Daniel Lubetzky J.D. ’93, founder and CEO of KIND, returned to Stanford in September to speak at Stanford Law School’s convocation.
A recurring investor on ABC’s “Shark Tank,” New York Times bestselling author and human rights activist, Lubetzky wears a lot of different hats. But most recently, his focus has been on working toward a two-state solution to the Israel-Gaza conflict.
“Daniel had the kind of innovative career that the law school prepares our students for,” said Provost Jenny Martinez in an interview. “He’s been an entrepreneur, he has worked in the nonprofit sector, as well as founding an incredibly successful company.”
Lubetzky’s entrepreneurial journey began at Stanford. During his time at the law school, the idea for PeaceWorks — an organization that used business to create peace in conflict regions — was born.
The organization used the not-only-for-profit business model, which inspired KIND’s mission to be “kinder to our bodies, kinder to our communities and kinder to our planet,” as described by the company’s website.
“The most important lesson I learned here is that there’s a very, very big opportunity for us to replace rigid thinking with flexible thinking and equip students to solve problems,” Lubetzky said in an interview with The Daily. “KIND was an offshoot of PeaceWorks, and PeaceWorks was very much born at Stanford.”
While at Stanford, Lubetzky wrote a legislative proposal for using business as a force for breaking down divisions between Israeli, Palestinian, Jordanian, Egyptian and Turkish people. In the research process, Lubetzky came across a sun-dried tomato spread in Tel Aviv.
“It was delicious. I tried to go buy some more, and there was no more product on the shelves. Long story short, I found that the company had gone out of business,” he said.
Lubetzky contacted the owner of the business to propose a partnership.
“I told him about the idea that instead of sourcing his glass jars from Portugal, he could source them from Egypt for half the cost,” Lubetzky said. “Instead of sourcing his sun-dried tomatoes from Italy, he could source them from Turkey. He could source his olive oil from Palestinian farmers and Palestinian growers and same with the eggplants and so on and so forth.”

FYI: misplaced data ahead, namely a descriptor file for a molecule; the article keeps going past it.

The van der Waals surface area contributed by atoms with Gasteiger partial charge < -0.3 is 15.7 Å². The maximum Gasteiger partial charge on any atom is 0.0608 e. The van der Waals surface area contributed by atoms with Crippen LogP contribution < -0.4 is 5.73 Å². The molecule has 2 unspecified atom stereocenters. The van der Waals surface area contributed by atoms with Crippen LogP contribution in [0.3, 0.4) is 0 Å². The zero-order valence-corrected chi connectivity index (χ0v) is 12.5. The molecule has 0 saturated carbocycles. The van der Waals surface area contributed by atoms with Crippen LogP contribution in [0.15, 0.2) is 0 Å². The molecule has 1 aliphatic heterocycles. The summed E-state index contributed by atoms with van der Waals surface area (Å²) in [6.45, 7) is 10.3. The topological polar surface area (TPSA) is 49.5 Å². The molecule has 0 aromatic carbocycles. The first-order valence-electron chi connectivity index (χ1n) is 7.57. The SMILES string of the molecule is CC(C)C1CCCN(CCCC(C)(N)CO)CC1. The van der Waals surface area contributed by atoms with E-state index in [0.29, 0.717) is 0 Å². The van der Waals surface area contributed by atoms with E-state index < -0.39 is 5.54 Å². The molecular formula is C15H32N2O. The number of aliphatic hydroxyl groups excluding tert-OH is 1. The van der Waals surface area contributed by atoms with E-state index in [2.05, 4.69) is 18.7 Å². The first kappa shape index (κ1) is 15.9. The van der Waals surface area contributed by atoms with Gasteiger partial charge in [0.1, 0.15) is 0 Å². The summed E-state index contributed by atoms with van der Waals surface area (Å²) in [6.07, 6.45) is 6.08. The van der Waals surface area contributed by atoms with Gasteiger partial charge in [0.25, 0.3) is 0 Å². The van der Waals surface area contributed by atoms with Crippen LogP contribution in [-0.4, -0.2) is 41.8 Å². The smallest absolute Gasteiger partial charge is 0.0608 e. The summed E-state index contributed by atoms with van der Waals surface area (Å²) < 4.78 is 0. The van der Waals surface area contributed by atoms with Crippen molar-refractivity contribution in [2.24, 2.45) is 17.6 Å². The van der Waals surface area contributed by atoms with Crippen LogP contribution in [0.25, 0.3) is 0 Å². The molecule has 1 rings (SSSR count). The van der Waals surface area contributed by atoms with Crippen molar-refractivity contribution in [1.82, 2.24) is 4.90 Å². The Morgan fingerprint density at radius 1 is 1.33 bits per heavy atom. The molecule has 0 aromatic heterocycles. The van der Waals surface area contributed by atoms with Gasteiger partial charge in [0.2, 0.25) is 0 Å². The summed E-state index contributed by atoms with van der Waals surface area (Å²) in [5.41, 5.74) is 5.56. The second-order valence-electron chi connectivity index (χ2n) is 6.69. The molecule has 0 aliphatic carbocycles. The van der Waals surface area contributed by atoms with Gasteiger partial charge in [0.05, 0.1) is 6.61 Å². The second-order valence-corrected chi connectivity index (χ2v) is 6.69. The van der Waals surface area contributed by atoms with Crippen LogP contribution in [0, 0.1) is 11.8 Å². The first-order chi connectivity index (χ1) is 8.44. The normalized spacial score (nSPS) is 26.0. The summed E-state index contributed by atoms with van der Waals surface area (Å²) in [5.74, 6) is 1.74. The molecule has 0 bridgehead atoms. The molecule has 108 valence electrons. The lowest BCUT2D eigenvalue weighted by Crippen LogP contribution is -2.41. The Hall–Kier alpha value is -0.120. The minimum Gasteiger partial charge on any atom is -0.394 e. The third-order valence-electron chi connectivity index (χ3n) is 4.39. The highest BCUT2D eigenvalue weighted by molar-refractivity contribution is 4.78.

This partnership led to the creation of PeaceWorks. The company, which operated for 25 years and predominantly focused on the food industry, sought to bring neighbors in conflict regions together.
“We created incentives for economic cooperation to create prosperity for all the people in the region, with equal relations and respect for all,” Lubetzky said.
“I really appreciated Daniel’s approach to issues of community and the way in which, through KIND and also through his non-profit work, he really tries to create community,” Martinez said. “Focusing on how people, through compassion and curiosity, can have better relationships among people who come to problems from very different perspectives.”
Lubetzky also founded the OneVoice movement in 2002. Since 2015, the organization has provided more than $15 million in funding to Israeli and Palestinian grassroots activists working toward a two-state solution to the Israel-Palestine conflict. Active internationally, OneVoice raises resources and visibility for its regional partners.
“The concept of OneVoice is to amplify the voice of moderates that want to end the conflict and build a better future for all the people of the region,” Lubetzky said.
The ongoing Israel-Gaza war has had a deep impact on OneVoice staff.
“I literally have not been sleeping over the last two, three weeks because we’ve lost a lot of our family and friends to this war,” Lubetzky said in an interview in October. “We have Palestinian and Israeli staff and colleagues whose lives have been impacted.”
“We have Palestinian staff in Gaza that we’ve been trying to evacuate, but Hamas has blocked the exits and prevented them from leaving. We have Israelis, both Jewish and Muslim Israelis, that were killed by the Hamas terrorists.”
The #wearebuilders movement, which he started in October, hopes to bridge differences by framing the conflict around extremism rather than a conflict of political or personal identities.
“We cannot allow this to be a conflict of Israelis versus Palestinians, Muslims versus Jews or Left versus Right. It is fundamentally about Moderates versus Extremists — about Builders versus Destroyers,” the movement’s mission reads.
Some students disagreed with the framing of #wearebuilders.
“In general, I agree with the idea that it is fundamentally about moderates versus extremists,” said Hamza El Boudali ’22 M.S. ’24. “But I think that’s also true of any issue, so I don’t think that it’s specific to this conflict in particular.”
El Boudali thinks that the conflict is still related to aspects of identity.
“I would agree the conflict is not purely along nationalistic lines or religious lines, in the sense that not every member of that group has the same views, but that’s almost a trivial point. Most Palestinians are pro-Palestine, and the majority of Israelis are pro-Israel,” he said.
Lubetzky left students with a message on the value of humor and light in fighting darkness. He recalled a story of his father, who was a Holocaust survivor in the Dachau concentration camp.
“I said, ‘Dad, it never crossed my mind to ask you. When you were in Dachau in those bunkers, in subhuman conditions, did you ever laugh? Were you able to laugh?’” Lubetzky said. “It was three years — imagine somebody living three years, and having no moment of laughter.”
Lubetzky’s father started to cry, speaking to the importance of laughter during difficult moments.
“His father, my grandfather, used to tell jokes to the inmates to keep their spirits up,” Lubetzky said. “He even used to tell jokes to the German soldiers, to try to give them a little bit of a modicum of humanity … Laughter was one of the most important things that kept him alive.”